If you want to cash in on your old gold jewelry there are a few things you must know. Let me give you the basics. 10K is 47.1% gold, 14K is 58.5% gold, 18k is 75% gold. Pure gold is 24K. Not many things other than bullion are made of 24K or pure gold because it is just to soft. In most cases 80% to 85% of spot price is all you can hope to get when you sell. When we buy gold we have to refine it meaning separate the pure gold from other metals then sell it directly to the end user like the jewelry trade. The jewelry trade is the number one buyer of recycled gold. Below are just a few of the types of items we buy. 10K, 14K, 18K and all others Class Rings Necklaces Earrings Wedding Bands, Bracelets Rings Anything made with gold! If you are not sure if its gold bring it in and we will test it



Leica 1X................................$500.00 Sigma DP1x..........................$150.00 Canon Powershot G12................$100.00 Nikon Coolpix P500........$100.00 Olympus XZ-1.........$85.00 Casio TRYX...............$136.50 Coolpix P7100................$90.00 Pentax X90.................$35.00 Samsung Pro815........$35.00 Canon Rebel T3i...........$175.00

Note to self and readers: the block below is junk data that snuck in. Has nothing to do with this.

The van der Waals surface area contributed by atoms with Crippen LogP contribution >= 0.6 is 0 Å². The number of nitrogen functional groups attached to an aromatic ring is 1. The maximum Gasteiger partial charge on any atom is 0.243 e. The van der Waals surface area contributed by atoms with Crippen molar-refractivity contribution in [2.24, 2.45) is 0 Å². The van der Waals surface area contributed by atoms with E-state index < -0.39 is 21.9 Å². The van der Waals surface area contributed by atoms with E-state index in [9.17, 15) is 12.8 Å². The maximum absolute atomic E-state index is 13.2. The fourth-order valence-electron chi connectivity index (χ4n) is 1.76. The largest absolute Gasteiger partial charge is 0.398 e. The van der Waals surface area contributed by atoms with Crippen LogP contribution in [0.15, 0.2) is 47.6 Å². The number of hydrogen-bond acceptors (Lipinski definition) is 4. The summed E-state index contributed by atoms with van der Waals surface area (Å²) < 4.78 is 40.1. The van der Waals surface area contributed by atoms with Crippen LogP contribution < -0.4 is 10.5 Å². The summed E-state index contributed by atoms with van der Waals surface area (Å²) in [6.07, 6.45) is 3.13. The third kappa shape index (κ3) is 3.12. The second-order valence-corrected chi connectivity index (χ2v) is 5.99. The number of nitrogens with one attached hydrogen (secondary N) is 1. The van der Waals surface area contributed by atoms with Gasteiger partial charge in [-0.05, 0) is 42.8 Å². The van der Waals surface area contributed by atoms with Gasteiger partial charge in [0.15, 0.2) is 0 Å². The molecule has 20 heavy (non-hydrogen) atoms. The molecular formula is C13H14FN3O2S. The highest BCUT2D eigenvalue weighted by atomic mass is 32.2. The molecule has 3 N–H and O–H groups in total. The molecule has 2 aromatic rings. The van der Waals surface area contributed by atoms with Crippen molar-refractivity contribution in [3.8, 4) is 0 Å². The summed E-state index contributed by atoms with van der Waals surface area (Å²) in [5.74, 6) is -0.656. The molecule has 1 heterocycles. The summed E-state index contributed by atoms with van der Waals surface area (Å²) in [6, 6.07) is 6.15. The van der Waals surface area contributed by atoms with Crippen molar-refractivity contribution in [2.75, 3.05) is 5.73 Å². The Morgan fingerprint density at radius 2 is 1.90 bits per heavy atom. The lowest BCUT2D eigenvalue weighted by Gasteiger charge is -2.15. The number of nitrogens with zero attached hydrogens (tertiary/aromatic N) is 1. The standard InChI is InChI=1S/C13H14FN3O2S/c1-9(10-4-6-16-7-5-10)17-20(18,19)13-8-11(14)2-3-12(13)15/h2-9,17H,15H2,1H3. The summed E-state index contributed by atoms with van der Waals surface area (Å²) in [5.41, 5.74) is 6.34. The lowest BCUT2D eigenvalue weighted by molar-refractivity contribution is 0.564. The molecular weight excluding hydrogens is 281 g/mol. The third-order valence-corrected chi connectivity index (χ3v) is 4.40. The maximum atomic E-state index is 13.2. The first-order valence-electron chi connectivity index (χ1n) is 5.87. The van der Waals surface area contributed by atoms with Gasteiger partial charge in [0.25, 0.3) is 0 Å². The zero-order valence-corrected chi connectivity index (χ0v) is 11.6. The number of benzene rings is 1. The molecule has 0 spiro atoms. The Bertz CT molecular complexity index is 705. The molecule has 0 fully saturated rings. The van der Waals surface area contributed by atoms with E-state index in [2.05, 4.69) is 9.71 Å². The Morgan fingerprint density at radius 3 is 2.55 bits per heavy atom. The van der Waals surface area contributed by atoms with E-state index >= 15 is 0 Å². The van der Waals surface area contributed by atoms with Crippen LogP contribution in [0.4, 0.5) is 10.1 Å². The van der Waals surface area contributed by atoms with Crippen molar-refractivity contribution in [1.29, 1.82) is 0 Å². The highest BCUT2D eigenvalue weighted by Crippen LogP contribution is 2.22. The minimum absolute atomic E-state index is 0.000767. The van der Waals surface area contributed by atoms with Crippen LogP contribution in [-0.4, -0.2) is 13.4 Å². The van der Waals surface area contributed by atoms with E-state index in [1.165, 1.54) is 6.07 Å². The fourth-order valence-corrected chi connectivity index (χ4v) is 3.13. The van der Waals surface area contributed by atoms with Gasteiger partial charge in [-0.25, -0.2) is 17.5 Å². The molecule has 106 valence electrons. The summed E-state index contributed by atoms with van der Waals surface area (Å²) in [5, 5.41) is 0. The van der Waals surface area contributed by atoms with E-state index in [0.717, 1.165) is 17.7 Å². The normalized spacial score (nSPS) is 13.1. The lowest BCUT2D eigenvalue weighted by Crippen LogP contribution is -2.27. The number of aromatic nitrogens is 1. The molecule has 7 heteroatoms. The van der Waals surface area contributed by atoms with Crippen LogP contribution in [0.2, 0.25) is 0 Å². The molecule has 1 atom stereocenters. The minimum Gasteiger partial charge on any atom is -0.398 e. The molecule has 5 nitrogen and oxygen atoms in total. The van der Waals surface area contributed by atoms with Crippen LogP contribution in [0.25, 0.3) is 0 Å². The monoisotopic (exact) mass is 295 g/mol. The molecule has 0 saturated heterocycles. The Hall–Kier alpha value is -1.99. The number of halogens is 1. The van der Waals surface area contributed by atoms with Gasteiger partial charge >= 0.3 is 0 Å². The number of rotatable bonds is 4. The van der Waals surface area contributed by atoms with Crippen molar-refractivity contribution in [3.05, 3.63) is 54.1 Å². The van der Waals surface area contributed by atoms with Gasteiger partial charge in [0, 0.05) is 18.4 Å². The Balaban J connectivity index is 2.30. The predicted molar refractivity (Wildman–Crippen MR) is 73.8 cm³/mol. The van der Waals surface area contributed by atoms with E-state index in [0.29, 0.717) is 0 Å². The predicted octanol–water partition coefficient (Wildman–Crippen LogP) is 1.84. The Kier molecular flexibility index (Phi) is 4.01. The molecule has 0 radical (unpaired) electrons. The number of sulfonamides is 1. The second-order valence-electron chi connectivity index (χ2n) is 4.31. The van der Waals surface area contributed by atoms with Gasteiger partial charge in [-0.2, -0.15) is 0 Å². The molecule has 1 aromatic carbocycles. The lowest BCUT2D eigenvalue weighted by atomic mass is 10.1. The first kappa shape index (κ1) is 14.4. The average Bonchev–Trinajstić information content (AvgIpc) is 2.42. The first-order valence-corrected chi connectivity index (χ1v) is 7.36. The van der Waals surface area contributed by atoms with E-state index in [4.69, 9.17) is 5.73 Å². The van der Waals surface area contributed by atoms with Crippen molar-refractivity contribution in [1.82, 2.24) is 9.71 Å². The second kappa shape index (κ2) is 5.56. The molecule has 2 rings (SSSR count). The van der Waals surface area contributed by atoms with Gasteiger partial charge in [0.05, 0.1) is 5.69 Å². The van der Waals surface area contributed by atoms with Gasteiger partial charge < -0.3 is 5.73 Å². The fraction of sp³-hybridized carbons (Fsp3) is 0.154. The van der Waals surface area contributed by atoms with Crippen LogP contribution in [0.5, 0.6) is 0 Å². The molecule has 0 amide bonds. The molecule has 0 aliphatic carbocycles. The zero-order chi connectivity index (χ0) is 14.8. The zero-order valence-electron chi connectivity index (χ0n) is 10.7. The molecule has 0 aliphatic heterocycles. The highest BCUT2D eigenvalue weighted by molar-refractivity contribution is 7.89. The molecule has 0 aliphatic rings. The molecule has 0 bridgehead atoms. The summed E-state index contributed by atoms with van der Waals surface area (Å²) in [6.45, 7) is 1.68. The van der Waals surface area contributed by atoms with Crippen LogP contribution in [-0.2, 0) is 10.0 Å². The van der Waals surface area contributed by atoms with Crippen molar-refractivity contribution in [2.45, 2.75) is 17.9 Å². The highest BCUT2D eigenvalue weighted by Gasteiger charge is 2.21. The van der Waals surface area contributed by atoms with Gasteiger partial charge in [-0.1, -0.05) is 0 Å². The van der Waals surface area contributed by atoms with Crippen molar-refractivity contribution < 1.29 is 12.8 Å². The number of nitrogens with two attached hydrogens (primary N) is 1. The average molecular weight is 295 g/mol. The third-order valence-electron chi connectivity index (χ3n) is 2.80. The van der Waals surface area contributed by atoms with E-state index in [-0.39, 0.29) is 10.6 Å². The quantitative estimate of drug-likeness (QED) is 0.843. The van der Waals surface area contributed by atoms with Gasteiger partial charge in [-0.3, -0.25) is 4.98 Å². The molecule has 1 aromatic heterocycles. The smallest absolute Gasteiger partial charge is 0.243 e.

POCKET WATCHES Old pocket watches are highly collectible. Our collectors will pay a lot of money for the watches they are looking for. Many early pocket watches were made with gold cases. These pocket watches can be worth 100’s of dollars in just gold value. Some early pocket watches are so rare they can bring more than $10,000.00. If you have any pocket watches of any kind you should bring them down. You might be sitting on a treasure! We will even buy broken watches and watch parts. Watch Company advertisements also wanted. Illinois • Elgin • Hamilton Patek Philippe • Howard Rockford • Omega • And More! WRIST WATCHES We Buy All Brands Including Rolex • Patek • Elgin Hamilton • And More!


Items from the Civil War, WWI, WWII, Korean, Vietnam and Dessert Strom are all highly collectible. Items of all kinds in great demand! We can wait to see what you have! Nazi • Swords • Daggers • Uniforms • Medals Flags Paperwork

Foreign Coins & Currency Any country any date. We buy em all!



WE BUY ALL MUSIC CD’S Country • Rock • Classic Rock • Soul • R&B Comedy • Hip Hop • Pop All Others

IPhone 5 64GB……....$610.00 BLACKBERRY We buy all models of Blackberry Blackberry Curve 9360…...$90.00 Blackberry Curve 9650…...$40.00 Blackberry Bold 9700…….$70.00 Blackberry Torch 9800…...............................$125.00 Blackberry Torch 9810…................$104.00 Blackberry Torch 9850…..................$60.00 Blackberry Torch9860…….............$125.00 Blackberry Bold 9900……..............$170.00 Blackberry Bold 9930 wo/camera…....$85.00 Blackberry Bold 9930 w/camera……$140.00 HTC We buy all models of HTC Aria A6366………………………...$25.00 Google Nexus One PB99110….........$36.00